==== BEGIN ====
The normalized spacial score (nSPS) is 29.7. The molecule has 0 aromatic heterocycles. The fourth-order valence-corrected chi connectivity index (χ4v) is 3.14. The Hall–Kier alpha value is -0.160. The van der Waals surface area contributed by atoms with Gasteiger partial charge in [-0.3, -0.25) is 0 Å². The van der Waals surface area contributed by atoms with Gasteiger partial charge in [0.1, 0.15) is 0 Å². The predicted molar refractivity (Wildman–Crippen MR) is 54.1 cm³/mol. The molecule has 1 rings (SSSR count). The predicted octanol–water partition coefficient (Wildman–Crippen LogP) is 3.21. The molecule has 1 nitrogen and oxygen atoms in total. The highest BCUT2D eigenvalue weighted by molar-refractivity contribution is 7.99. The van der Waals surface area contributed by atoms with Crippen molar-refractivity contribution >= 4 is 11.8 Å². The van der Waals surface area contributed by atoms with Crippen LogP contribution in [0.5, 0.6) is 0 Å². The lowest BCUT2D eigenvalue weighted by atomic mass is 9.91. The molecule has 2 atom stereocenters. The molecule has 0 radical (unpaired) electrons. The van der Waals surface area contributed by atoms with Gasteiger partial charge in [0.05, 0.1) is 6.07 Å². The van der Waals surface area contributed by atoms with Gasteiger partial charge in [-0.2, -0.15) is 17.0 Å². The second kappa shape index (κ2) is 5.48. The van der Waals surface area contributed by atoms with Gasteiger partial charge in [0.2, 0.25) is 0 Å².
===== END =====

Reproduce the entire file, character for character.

The normalized spacial score (nSPS) is 29.7. The molecule has 0 aromatic heterocycles. The fourth-order valence-corrected chi connectivity index (χ4v) is 3.14. The Hall–Kier alpha value is -0.160. The van der Waals surface area contributed by atoms with Gasteiger partial charge in [-0.3, -0.25) is 0 Å². The van der Waals surface area contributed by atoms with Gasteiger partial charge in [0.1, 0.15) is 0 Å². The predicted molar refractivity (Wildman–Crippen MR) is 54.1 cm³/mol. The molecule has 1 rings (SSSR count). The predicted octanol–water partition coefficient (Wildman–Crippen LogP) is 3.21. The molecule has 1 nitrogen and oxygen atoms in total. The highest BCUT2D eigenvalue weighted by molar-refractivity contribution is 7.99. The van der Waals surface area contributed by atoms with Crippen molar-refractivity contribution >= 4 is 11.8 Å². The van der Waals surface area contributed by atoms with Crippen LogP contribution in [0.5, 0.6) is 0 Å². The lowest BCUT2D eigenvalue weighted by atomic mass is 9.91. The molecule has 2 atom stereocenters. The molecule has 0 radical (unpaired) electrons. The van der Waals surface area contributed by atoms with Gasteiger partial charge in [0.05, 0.1) is 6.07 Å². The van der Waals surface area contributed by atoms with Gasteiger partial charge in [-0.2, -0.15) is 17.0 Å². The second kappa shape index (κ2) is 5.48. The van der Waals surface area contributed by atoms with Gasteiger partial charge in [0.2, 0.25) is 0 Å².